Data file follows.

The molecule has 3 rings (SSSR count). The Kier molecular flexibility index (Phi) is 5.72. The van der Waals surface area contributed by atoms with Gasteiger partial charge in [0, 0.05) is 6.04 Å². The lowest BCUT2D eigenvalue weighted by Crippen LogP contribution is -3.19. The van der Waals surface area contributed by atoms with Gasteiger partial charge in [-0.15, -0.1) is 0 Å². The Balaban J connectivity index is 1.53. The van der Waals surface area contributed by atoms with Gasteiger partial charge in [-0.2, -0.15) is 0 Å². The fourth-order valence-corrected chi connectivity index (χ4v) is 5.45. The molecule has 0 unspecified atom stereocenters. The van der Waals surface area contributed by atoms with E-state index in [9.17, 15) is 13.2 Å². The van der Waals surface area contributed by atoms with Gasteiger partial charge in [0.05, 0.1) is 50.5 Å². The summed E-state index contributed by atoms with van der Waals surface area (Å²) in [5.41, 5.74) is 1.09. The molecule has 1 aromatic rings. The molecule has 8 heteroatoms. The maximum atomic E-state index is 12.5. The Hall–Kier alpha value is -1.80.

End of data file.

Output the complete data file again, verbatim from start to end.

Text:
The molecule has 3 rings (SSSR count). The Kier molecular flexibility index (Phi) is 5.72. The van der Waals surface area contributed by atoms with Gasteiger partial charge in [0, 0.05) is 6.04 Å². The lowest BCUT2D eigenvalue weighted by Crippen LogP contribution is -3.19. The van der Waals surface area contributed by atoms with Gasteiger partial charge in [-0.15, -0.1) is 0 Å². The Balaban J connectivity index is 1.53. The van der Waals surface area contributed by atoms with Gasteiger partial charge in [-0.2, -0.15) is 0 Å². The fourth-order valence-corrected chi connectivity index (χ4v) is 5.45. The molecule has 0 unspecified atom stereocenters. The van der Waals surface area contributed by atoms with E-state index in [9.17, 15) is 13.2 Å². The van der Waals surface area contributed by atoms with Gasteiger partial charge in [0.05, 0.1) is 50.5 Å². The summed E-state index contributed by atoms with van der Waals surface area (Å²) in [5.41, 5.74) is 1.09. The molecule has 1 aromatic rings. The molecule has 8 heteroatoms. The maximum atomic E-state index is 12.5. The Hall–Kier alpha value is -1.80.